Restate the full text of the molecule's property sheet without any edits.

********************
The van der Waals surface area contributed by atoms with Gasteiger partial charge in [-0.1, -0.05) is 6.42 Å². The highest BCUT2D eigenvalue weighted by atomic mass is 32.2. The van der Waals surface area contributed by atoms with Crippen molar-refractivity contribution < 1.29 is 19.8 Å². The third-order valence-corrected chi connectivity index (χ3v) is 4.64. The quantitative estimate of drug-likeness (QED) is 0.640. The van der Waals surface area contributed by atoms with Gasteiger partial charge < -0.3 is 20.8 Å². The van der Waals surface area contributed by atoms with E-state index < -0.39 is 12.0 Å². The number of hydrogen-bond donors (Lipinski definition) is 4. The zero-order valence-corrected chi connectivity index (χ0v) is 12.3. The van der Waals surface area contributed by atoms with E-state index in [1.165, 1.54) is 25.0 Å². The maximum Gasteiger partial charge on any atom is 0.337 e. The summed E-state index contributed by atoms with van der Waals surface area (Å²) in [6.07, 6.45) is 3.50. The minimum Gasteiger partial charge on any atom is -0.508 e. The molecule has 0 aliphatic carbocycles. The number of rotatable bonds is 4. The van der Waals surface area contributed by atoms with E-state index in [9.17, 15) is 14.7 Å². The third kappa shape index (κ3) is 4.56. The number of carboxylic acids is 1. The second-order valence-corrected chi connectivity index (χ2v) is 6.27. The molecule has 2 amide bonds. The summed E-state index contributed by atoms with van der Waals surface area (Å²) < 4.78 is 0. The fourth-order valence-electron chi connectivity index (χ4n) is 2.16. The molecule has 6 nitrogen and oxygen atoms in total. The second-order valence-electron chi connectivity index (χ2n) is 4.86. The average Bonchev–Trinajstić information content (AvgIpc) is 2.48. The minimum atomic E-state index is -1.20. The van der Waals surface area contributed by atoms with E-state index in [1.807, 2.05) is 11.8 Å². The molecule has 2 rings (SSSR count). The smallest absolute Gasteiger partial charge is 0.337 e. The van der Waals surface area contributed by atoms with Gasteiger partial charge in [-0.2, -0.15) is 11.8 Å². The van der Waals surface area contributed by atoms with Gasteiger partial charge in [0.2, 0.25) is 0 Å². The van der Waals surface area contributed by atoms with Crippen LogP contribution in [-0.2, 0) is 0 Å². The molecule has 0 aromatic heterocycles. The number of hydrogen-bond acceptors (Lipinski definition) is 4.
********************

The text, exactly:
The van der Waals surface area contributed by atoms with Gasteiger partial charge in [-0.1, -0.05) is 6.42 Å². The highest BCUT2D eigenvalue weighted by atomic mass is 32.2. The van der Waals surface area contributed by atoms with Crippen molar-refractivity contribution < 1.29 is 19.8 Å². The third-order valence-corrected chi connectivity index (χ3v) is 4.64. The quantitative estimate of drug-likeness (QED) is 0.640. The van der Waals surface area contributed by atoms with Gasteiger partial charge < -0.3 is 20.8 Å². The van der Waals surface area contributed by atoms with E-state index < -0.39 is 12.0 Å². The number of hydrogen-bond donors (Lipinski definition) is 4. The zero-order valence-corrected chi connectivity index (χ0v) is 12.3. The van der Waals surface area contributed by atoms with E-state index in [1.165, 1.54) is 25.0 Å². The maximum Gasteiger partial charge on any atom is 0.337 e. The summed E-state index contributed by atoms with van der Waals surface area (Å²) in [6.07, 6.45) is 3.50. The minimum Gasteiger partial charge on any atom is -0.508 e. The molecule has 0 aliphatic carbocycles. The number of rotatable bonds is 4. The van der Waals surface area contributed by atoms with E-state index in [9.17, 15) is 14.7 Å². The third kappa shape index (κ3) is 4.56. The number of carboxylic acids is 1. The second-order valence-corrected chi connectivity index (χ2v) is 6.27. The molecule has 2 amide bonds. The summed E-state index contributed by atoms with van der Waals surface area (Å²) < 4.78 is 0. The fourth-order valence-electron chi connectivity index (χ4n) is 2.16. The molecule has 6 nitrogen and oxygen atoms in total. The second-order valence-electron chi connectivity index (χ2n) is 4.86. The average Bonchev–Trinajstić information content (AvgIpc) is 2.48. The minimum atomic E-state index is -1.20. The van der Waals surface area contributed by atoms with E-state index in [1.807, 2.05) is 11.8 Å². The molecule has 2 rings (SSSR count). The smallest absolute Gasteiger partial charge is 0.337 e. The van der Waals surface area contributed by atoms with Gasteiger partial charge in [-0.2, -0.15) is 11.8 Å². The van der Waals surface area contributed by atoms with Gasteiger partial charge in [0.2, 0.25) is 0 Å². The van der Waals surface area contributed by atoms with Crippen LogP contribution in [-0.2, 0) is 0 Å². The molecule has 0 aromatic heterocycles. The number of hydrogen-bond acceptors (Lipinski definition) is 4.